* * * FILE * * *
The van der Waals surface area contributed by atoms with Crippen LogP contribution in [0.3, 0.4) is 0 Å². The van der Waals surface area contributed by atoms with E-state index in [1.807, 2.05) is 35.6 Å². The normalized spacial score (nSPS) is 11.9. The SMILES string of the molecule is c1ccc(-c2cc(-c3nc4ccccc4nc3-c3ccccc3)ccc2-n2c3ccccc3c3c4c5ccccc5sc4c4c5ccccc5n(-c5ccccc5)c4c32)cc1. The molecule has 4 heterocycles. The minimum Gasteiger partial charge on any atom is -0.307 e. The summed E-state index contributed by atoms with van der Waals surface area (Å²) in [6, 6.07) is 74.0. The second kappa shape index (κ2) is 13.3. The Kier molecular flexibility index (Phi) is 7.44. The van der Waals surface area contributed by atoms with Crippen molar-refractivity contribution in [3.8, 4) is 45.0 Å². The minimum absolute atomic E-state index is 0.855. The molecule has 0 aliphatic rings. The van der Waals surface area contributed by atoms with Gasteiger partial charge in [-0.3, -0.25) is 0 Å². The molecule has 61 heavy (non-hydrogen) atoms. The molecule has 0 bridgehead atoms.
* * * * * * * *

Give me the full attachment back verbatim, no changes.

The van der Waals surface area contributed by atoms with Crippen LogP contribution in [0.3, 0.4) is 0 Å². The van der Waals surface area contributed by atoms with E-state index in [1.807, 2.05) is 35.6 Å². The normalized spacial score (nSPS) is 11.9. The SMILES string of the molecule is c1ccc(-c2cc(-c3nc4ccccc4nc3-c3ccccc3)ccc2-n2c3ccccc3c3c4c5ccccc5sc4c4c5ccccc5n(-c5ccccc5)c4c32)cc1. The molecule has 4 heterocycles. The minimum Gasteiger partial charge on any atom is -0.307 e. The summed E-state index contributed by atoms with van der Waals surface area (Å²) in [6, 6.07) is 74.0. The second kappa shape index (κ2) is 13.3. The Kier molecular flexibility index (Phi) is 7.44. The van der Waals surface area contributed by atoms with Crippen molar-refractivity contribution in [3.8, 4) is 45.0 Å². The minimum absolute atomic E-state index is 0.855. The molecule has 0 aliphatic rings. The van der Waals surface area contributed by atoms with Gasteiger partial charge in [-0.3, -0.25) is 0 Å². The molecule has 61 heavy (non-hydrogen) atoms. The molecule has 0 bridgehead atoms.